Discuss your treatment options with your doctor. If they recommend one type of surgery, you should feel comfortable asking why it’s recommended.

Your doctor will ask about your medical history and have you describe your symptoms. They should also do a complete physical examination. During your exam, your doctor may ask you to squat and strain as though you were having a bowel movement.

Your doctor will observe your rectum and may place a gloved finger in your anus to check the health or strength of the anal sphincter and the rectum itself.

You may also be directed to have a colonoscopy to check for any polyps.

Rectal prolapse and hemorrhoids can both be uncomfortable and painful conditions. Rectal prolapse may initially feel like a bad case of hemorrhoids, and sometimes hemorrhoids on your anus may look like your rectum is emerging.

Rectal prolapse involves movement of the rectum itself. Hemorrhoids are actually swollen blood vessels in the walls of your rectum or anus. Hemorrhoids are quite common in their smaller, milder form. They can become painful and itchy and can leave red blood on the tissue when you wipe. Rectal prolapse can also cause bleeding sometimes.

Read more: Why is there blood when you wipe?

If you suspect you have hemorrhoids or rectal prolapse, see a doctor. They can diagnose your condition and start the appropriate treatment.

Preventing rectal prolapse is not always possible. You can reduce your risk if you maintain good intestinal health. To help avoid constipation:

  • Make high fiber foods part of your regular diet, including:
    • fruits
    • vegetables
    • bran
    • beans
  • Reduce the amount of processed food in your diet.
  • Drink plenty of water and fluids every day.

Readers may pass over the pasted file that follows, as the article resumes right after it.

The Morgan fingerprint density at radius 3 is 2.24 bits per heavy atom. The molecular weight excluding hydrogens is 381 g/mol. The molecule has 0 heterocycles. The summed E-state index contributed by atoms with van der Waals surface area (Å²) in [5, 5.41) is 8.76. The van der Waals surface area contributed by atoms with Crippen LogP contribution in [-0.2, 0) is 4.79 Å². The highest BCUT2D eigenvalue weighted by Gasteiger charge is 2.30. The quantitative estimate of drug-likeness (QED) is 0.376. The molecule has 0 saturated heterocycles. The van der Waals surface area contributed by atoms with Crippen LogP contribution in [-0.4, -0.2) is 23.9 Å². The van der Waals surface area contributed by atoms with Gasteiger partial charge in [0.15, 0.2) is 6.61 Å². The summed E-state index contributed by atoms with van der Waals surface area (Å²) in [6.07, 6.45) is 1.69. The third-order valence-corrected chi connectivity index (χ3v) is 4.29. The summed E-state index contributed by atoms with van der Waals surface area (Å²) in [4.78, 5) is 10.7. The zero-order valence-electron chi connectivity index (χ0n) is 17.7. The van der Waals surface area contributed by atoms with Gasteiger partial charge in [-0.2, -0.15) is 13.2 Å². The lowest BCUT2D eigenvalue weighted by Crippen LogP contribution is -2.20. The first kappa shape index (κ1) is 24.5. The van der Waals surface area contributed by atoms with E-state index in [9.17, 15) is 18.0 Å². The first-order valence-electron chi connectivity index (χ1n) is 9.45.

• Exercise most, if not all, days of the week.
  • Manage your stress with meditation or other relaxation techniques.

Rectal prolapse may be associated with several serious complications.

It often causes ulcers in the rectum, which could result in bleeding and pain.

It may also damage the sphincter, which is the ring-shaped muscle that opens and closes the anus. This can lead to issues with bowel control, including fecal incontinence.

In very severe cases, it may also cause strangulation, cutting off the blood supply to the part of the rectum that has pushed through the anus. This is considered a medical emergency and requires immediate surgical intervention.

The outlook is generally positive for someone undergoing rectal prolapse surgery. You’ll be on a diet of liquids and soft foods for a while, and you’ll need to take a stool softener at first. This is to prevent constipation or straining during a bowel movement.

The amount of time spent in the hospital after surgery depends on your health and the type of surgery you had. A full recovery can be expected in about 6 weeks.

Rectal prolapse can be uncomfortable and painful, but it’s treatable. The sooner you see a doctor about your symptoms, the easier the surgery and recovery will be.